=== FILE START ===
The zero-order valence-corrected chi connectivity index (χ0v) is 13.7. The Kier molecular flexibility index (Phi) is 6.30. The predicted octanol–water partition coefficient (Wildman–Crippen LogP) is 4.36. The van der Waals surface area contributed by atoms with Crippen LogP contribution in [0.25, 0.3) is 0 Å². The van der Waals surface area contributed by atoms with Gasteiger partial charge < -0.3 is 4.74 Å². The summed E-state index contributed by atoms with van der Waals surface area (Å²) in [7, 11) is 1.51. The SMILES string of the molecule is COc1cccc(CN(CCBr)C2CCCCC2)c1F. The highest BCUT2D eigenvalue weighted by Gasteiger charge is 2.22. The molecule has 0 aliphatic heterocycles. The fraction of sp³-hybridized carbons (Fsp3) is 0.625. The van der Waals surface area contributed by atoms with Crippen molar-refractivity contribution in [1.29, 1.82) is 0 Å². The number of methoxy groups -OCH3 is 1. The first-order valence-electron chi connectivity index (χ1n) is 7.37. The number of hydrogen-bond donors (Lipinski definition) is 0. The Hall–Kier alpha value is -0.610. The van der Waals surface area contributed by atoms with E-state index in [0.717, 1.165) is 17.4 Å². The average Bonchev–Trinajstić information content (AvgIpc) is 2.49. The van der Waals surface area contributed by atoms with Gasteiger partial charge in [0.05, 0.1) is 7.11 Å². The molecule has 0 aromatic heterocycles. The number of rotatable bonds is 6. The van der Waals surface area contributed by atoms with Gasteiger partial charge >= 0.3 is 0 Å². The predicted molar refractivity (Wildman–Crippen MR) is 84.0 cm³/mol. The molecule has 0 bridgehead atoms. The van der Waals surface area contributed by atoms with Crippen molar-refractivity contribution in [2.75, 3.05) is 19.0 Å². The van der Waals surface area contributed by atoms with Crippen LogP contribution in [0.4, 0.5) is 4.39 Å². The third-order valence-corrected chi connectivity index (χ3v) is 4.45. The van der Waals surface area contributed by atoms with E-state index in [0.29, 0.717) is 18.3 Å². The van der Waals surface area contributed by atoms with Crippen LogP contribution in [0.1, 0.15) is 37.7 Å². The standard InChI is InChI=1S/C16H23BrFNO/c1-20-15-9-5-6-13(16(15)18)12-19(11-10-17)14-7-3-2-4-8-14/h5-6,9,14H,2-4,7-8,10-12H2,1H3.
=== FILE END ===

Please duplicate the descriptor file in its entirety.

The zero-order valence-corrected chi connectivity index (χ0v) is 13.7. The Kier molecular flexibility index (Phi) is 6.30. The predicted octanol–water partition coefficient (Wildman–Crippen LogP) is 4.36. The van der Waals surface area contributed by atoms with Crippen LogP contribution in [0.25, 0.3) is 0 Å². The van der Waals surface area contributed by atoms with Gasteiger partial charge < -0.3 is 4.74 Å². The summed E-state index contributed by atoms with van der Waals surface area (Å²) in [7, 11) is 1.51. The SMILES string of the molecule is COc1cccc(CN(CCBr)C2CCCCC2)c1F. The highest BCUT2D eigenvalue weighted by Gasteiger charge is 2.22. The molecule has 0 aliphatic heterocycles. The fraction of sp³-hybridized carbons (Fsp3) is 0.625. The van der Waals surface area contributed by atoms with Crippen molar-refractivity contribution in [1.29, 1.82) is 0 Å². The number of methoxy groups -OCH3 is 1. The first-order valence-electron chi connectivity index (χ1n) is 7.37. The number of hydrogen-bond donors (Lipinski definition) is 0. The Hall–Kier alpha value is -0.610. The van der Waals surface area contributed by atoms with E-state index in [0.717, 1.165) is 17.4 Å². The average Bonchev–Trinajstić information content (AvgIpc) is 2.49. The van der Waals surface area contributed by atoms with Gasteiger partial charge in [0.05, 0.1) is 7.11 Å². The molecule has 0 aromatic heterocycles. The number of rotatable bonds is 6. The van der Waals surface area contributed by atoms with Gasteiger partial charge >= 0.3 is 0 Å². The predicted molar refractivity (Wildman–Crippen MR) is 84.0 cm³/mol. The molecule has 0 bridgehead atoms. The van der Waals surface area contributed by atoms with Crippen molar-refractivity contribution in [2.75, 3.05) is 19.0 Å². The van der Waals surface area contributed by atoms with Crippen LogP contribution in [0.4, 0.5) is 4.39 Å². The third-order valence-corrected chi connectivity index (χ3v) is 4.45. The van der Waals surface area contributed by atoms with E-state index in [0.29, 0.717) is 18.3 Å². The van der Waals surface area contributed by atoms with Crippen LogP contribution in [0.1, 0.15) is 37.7 Å². The standard InChI is InChI=1S/C16H23BrFNO/c1-20-15-9-5-6-13(16(15)18)12-19(11-10-17)14-7-3-2-4-8-14/h5-6,9,14H,2-4,7-8,10-12H2,1H3.